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Family of beloved cyclist moves a step closer in fight for justice

The driver accused of killing the cyclist was indicted on charges this week.

SAN ANTONIO — The death of beloved bike shop owner Tito Bradshaw devastated the city's cycling community earlier this year. This week, a grand jury indicted the driver accused of hitting him on an intoxication manslaughter charge. 

Bradshaw was known for his charitable heart and love for cycling.

"There's going to be a lot of things that Tito is going to miss out on,” Jennifer "Penny" Pena said. 

Pena and Bradshaw met while cycling years ago. Together they had Bradshaw's only son, Valentino. Pena said friends and family vowed to keep sharing memories of Bradshaw so that Valentino could know the impact his father had on so many.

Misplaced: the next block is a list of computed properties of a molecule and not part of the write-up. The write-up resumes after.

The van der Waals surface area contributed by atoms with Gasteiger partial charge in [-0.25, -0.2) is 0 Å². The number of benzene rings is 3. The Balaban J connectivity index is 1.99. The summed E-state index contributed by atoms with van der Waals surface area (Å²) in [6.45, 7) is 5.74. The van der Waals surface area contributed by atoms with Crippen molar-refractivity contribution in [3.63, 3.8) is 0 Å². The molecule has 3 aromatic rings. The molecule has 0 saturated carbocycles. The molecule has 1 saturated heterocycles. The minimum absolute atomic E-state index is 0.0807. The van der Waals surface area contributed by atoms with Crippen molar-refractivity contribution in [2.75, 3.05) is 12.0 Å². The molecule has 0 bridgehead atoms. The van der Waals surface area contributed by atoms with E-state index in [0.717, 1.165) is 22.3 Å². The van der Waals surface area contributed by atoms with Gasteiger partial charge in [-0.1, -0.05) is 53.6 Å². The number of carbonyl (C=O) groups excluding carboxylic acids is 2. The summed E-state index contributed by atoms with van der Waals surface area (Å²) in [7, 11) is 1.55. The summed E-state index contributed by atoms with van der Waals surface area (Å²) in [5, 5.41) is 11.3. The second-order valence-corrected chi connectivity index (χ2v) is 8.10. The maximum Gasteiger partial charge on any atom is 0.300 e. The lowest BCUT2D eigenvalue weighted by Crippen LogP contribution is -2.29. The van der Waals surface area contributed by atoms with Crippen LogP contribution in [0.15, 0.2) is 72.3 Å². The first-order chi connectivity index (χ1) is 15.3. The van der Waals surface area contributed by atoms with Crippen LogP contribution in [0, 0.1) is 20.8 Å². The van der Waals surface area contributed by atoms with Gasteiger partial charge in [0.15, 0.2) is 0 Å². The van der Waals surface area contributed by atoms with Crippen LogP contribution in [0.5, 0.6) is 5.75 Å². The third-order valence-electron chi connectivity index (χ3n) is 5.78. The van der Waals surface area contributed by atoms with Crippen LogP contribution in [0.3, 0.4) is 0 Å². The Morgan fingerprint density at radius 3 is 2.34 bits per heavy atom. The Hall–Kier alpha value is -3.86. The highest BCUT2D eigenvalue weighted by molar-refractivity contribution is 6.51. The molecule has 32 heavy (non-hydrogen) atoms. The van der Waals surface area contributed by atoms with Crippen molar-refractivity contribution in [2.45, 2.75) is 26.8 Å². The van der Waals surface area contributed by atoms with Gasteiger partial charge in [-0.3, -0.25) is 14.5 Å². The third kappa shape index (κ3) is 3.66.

"Tito was so proud of him Valentino," Pena said. "It just really sucks that he's not here to see him do more, but. I don't know. maybe he can see him wherever he is now." 

Bradshaw was hit and killed while riding his bike on East Houston Street April 1. The suspected driver, now indicted: Linda Mason.

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"The family is just praying for justice for Tito," Pena said. "It's really unfortunate that this...we’re seeing this a lot in this city and I hope, if anything comes of this, there’s improvements so nobody else has to go through this.”

Since Bradshaw's death, family and friends have paid public tributes for him, including a ghost bike memorial near where Bradshaw was hit and UTSA students installing bike lanes in his honor. 

"Keep pushing the mission of drivers giving bikes three feet, giving them space," Pena said, "because the bicyclist are people too. With families.”

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